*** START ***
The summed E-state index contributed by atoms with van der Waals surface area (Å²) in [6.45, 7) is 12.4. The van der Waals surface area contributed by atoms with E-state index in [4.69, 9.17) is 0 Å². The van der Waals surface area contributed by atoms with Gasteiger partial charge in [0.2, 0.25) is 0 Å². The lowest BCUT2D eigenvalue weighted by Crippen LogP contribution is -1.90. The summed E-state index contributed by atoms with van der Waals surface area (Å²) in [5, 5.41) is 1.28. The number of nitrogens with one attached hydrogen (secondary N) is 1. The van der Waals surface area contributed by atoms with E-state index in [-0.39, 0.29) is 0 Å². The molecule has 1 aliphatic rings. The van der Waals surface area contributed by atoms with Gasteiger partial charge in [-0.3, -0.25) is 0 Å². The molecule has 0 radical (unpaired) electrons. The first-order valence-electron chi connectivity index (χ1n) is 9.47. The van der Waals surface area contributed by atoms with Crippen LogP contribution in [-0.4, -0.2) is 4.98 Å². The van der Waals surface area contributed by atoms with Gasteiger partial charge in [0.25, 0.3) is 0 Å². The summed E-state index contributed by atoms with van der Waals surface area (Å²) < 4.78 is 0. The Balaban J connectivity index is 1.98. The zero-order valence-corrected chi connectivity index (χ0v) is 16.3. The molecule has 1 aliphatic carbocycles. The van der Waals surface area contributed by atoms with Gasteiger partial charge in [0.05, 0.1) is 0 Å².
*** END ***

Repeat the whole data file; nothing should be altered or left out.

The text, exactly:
The summed E-state index contributed by atoms with van der Waals surface area (Å²) in [6.45, 7) is 12.4. The van der Waals surface area contributed by atoms with E-state index in [4.69, 9.17) is 0 Å². The van der Waals surface area contributed by atoms with Gasteiger partial charge in [0.2, 0.25) is 0 Å². The lowest BCUT2D eigenvalue weighted by Crippen LogP contribution is -1.90. The summed E-state index contributed by atoms with van der Waals surface area (Å²) in [5, 5.41) is 1.28. The number of nitrogens with one attached hydrogen (secondary N) is 1. The van der Waals surface area contributed by atoms with E-state index in [-0.39, 0.29) is 0 Å². The molecule has 1 aliphatic rings. The van der Waals surface area contributed by atoms with Gasteiger partial charge in [-0.3, -0.25) is 0 Å². The molecule has 0 radical (unpaired) electrons. The first-order valence-electron chi connectivity index (χ1n) is 9.47. The van der Waals surface area contributed by atoms with Crippen LogP contribution in [-0.4, -0.2) is 4.98 Å². The van der Waals surface area contributed by atoms with Gasteiger partial charge in [0.25, 0.3) is 0 Å². The summed E-state index contributed by atoms with van der Waals surface area (Å²) < 4.78 is 0. The Balaban J connectivity index is 1.98. The zero-order valence-corrected chi connectivity index (χ0v) is 16.3. The molecule has 1 aliphatic carbocycles. The van der Waals surface area contributed by atoms with Gasteiger partial charge in [0.05, 0.1) is 0 Å².